SAN DIEGO -- Never mind the naysayers and inside-the-Beltway snobs who mock John McCain's selection of Alaska Gov. Sarah Palin as his running mate. This was a brilliant choice.
Sure, it's a risk. But as Palin's defenders point out, no less a risk than asking the country to take a chance at the top of the ticket on a first-term senator from Illinois who doesn't have much to show in legislative accomplishments or foreign policy expertise.
I've defended Barack Obama by urging that we think outside the box and ask whether the world with which McCain is so familiar hasn't changed over the last 40 years to the point where it's no longer familiar to the rest of us. Now it's fair to raise the same concern about the individual whom Palin will square off against, Democratic vice presidential nominee Joe Biden, who entered the Senate when Palin was 8.
Still, not all is well in McCainland. The news that Palin's unmarried 17-year-old daughter, Bristol, is pregnant has raised questions about whether this choice was properly vetted and whether the selection was made in haste. That should be investigated since it reflects on McCain's judgment.
But that has nothing to do with Sarah Palin. So let's stop piling on, especially since all too many pundits and politicos have little to offer but snarky criticisms. And let's give McCain credit for a daring choice that offers more to the Republican Party and the country than many realize at the moment.
This was McCain using his opponent's strength against him. Coming on the heels of a Democratic convention that was all about diversity, change and making history, it offered an alternative to Americans who are ready to shake up Washington but who don't think that Obama is the one to do the shaking. It also showed that neither party is wedded to the old and tired image of four white males vying to lead the country.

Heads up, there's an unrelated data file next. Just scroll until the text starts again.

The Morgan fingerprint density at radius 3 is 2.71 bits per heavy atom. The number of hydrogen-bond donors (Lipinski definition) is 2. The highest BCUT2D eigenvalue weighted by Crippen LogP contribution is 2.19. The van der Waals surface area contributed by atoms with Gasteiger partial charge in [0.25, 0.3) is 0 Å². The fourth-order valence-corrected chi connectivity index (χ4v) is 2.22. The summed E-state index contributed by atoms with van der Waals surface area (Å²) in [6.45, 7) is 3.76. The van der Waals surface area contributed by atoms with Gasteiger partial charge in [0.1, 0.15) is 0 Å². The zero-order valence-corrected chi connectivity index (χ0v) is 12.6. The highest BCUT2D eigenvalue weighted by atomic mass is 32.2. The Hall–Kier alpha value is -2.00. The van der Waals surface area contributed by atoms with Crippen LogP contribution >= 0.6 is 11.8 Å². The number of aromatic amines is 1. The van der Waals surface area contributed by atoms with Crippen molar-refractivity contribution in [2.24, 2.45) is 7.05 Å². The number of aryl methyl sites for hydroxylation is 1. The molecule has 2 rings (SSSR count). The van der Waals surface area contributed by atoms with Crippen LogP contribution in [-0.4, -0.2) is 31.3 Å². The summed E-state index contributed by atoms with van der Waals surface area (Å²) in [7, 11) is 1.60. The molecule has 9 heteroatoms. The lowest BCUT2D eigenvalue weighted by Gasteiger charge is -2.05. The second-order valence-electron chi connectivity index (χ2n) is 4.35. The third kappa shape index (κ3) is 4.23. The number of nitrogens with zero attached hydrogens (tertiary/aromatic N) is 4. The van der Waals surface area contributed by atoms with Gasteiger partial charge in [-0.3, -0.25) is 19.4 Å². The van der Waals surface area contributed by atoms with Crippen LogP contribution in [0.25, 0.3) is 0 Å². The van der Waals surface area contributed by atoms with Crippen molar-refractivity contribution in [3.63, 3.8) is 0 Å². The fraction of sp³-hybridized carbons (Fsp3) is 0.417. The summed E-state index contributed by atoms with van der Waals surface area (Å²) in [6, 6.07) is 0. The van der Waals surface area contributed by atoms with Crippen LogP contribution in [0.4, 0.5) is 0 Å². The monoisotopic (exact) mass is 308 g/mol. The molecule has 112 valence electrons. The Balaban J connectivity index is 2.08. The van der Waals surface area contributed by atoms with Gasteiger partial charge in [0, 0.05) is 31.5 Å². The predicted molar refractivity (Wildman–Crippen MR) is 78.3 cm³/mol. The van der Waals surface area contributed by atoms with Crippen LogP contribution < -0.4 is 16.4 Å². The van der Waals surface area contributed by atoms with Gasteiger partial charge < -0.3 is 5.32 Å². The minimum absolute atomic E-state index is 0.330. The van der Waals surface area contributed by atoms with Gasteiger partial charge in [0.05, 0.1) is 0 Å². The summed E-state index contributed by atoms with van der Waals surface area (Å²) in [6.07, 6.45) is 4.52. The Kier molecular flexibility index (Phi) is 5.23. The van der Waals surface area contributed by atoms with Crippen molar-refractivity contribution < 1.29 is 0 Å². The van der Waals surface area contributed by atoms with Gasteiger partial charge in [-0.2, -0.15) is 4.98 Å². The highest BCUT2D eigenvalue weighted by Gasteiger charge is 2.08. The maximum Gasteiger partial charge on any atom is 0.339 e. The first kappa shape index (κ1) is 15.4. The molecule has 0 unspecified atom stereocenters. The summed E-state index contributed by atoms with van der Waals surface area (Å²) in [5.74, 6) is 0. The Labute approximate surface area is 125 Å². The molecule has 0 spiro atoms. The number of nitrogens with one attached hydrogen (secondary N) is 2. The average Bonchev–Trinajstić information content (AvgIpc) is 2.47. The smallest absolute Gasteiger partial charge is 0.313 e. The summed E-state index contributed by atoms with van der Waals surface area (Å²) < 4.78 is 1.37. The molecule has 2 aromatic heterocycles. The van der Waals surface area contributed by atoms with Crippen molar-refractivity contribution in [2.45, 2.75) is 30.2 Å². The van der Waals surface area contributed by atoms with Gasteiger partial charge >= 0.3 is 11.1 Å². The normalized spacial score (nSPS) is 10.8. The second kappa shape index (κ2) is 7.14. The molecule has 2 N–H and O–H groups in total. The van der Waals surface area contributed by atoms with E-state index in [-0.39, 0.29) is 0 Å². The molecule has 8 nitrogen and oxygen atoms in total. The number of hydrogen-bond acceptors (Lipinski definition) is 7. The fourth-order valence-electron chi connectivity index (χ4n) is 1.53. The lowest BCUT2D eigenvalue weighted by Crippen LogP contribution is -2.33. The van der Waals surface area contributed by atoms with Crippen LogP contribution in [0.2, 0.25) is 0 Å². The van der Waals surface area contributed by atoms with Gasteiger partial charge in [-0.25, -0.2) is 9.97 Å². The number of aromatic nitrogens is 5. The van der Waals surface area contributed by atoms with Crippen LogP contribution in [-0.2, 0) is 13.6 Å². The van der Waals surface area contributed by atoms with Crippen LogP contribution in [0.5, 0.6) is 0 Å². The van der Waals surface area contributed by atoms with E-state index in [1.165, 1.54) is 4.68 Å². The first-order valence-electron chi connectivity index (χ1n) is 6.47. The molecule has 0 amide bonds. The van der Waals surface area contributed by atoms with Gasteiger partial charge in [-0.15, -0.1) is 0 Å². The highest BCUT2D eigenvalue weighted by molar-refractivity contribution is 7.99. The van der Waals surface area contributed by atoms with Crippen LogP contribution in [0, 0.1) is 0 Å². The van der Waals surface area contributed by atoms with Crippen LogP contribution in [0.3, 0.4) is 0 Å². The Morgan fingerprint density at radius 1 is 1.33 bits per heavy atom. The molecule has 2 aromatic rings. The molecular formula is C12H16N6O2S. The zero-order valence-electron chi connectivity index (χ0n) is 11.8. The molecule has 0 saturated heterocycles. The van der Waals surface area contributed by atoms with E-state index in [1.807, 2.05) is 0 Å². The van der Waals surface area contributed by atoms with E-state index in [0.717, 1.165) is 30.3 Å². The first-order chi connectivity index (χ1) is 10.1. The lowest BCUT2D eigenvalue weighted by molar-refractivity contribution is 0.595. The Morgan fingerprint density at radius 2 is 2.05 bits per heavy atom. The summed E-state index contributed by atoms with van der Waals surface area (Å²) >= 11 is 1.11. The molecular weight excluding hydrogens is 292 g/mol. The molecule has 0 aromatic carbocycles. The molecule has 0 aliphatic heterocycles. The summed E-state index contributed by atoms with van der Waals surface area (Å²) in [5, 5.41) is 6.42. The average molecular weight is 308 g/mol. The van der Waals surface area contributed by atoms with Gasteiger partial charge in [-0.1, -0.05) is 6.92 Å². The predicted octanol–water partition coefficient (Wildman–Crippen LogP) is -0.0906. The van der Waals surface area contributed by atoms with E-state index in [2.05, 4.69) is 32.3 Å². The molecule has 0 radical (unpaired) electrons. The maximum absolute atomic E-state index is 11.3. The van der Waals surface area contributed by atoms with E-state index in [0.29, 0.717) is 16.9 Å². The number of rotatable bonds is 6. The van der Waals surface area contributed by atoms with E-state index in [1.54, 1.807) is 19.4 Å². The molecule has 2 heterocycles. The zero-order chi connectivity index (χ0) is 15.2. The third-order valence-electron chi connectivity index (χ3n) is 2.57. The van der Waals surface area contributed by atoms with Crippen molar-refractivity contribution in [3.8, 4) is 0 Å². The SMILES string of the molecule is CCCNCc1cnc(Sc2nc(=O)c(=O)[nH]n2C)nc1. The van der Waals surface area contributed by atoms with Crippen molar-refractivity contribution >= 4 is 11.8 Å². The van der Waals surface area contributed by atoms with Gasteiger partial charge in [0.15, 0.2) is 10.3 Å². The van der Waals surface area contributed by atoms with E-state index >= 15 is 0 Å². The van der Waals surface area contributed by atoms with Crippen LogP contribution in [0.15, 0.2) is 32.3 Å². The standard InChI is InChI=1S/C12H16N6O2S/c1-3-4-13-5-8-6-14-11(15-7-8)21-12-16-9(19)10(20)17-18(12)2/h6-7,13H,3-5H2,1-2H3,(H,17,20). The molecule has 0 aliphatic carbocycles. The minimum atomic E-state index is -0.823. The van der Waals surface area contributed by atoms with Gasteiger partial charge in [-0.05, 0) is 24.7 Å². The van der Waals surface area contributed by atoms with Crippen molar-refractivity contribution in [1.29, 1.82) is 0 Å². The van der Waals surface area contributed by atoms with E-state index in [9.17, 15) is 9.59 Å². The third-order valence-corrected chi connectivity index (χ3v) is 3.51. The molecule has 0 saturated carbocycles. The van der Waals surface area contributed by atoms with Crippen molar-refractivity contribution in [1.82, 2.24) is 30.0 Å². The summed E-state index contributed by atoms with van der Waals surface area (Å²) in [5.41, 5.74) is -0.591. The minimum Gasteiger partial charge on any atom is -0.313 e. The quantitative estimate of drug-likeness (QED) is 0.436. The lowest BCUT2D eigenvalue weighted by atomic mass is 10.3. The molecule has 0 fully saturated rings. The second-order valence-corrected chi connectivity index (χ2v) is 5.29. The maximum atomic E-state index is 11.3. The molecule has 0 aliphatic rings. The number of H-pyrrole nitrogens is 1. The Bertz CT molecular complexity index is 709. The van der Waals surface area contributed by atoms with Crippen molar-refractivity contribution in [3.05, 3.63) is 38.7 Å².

Besides, those who know Palin best -- her Alaska constituents -- tell reporters they like her, trust her and find her easy to relate to, which happen to be the same personal qualities that many Americans say they find lacking in the Democratic nominee. And anyone who thinks those qualities aren't important in a presidential candidate probably doesn't understand why Bill Clinton beat Bob Dole in 1996 and George W. Bush beat John Kerry in 2004.
Lastly, picking Palin gave the McCain campaign a much-needed infusion of excitement, and donors have responded by contributing more than $10 million since the selection was announced. In fact, the McCain campaign reported recently that it raised $47 million in August, the largest monthly fundraising total to date. For a campaign that was growing stale, this was welcome news indeed. No wonder McCain quipped to Fox News about Palin, "I wish I'd taken her a month ago."
But what really gave away that this was a good choice was the reaction from the Democrats and their pals in the media. When they weren't criticizing Palin, they were painting her as inexperienced. Needless to say, these are not folks who worry about the best interests of the Republican Party. It's fair to say that if McCain's VP choice had gone over well in these quarters, then it would have been time for the GOP to worry.
Perhaps liberals are afraid that a McCain-Palin ticket might be easy to underestimate but difficult to beat. It's likely Democrats would have preferred to run against a ticket that included a more predictable running mate such as former Massachusetts Gov. Mitt Romney or a pro-choice candidate who would have alienated the Republican base such as former Homeland Security Secretary Tom Ridge. Or maybe the left is simply bothered by the fact that, with such a bold move, McCain seems to have cheated Barack Obama and Joe Biden out of the traditional post-convention bounce. A CNN/Opinion Research Corp. poll taken after both events -- the Democratic convention and McCain's choice of Palin -- shows the Obama-Biden ticket leading the McCain-Palin ticket by one point, 49 percent to 48 percent. In other words, the contest is still tied.
Republicans have lots of reasons to be enthused about this choice, and Democrats lots of reasons to resent it. But in the end, no matter how this election turns out, it's the country that stands to benefit the most from John McCain's historic decision to launch Sarah Palin onto the national stage.
Ruben Navarrette's e-mail address is email@example.com.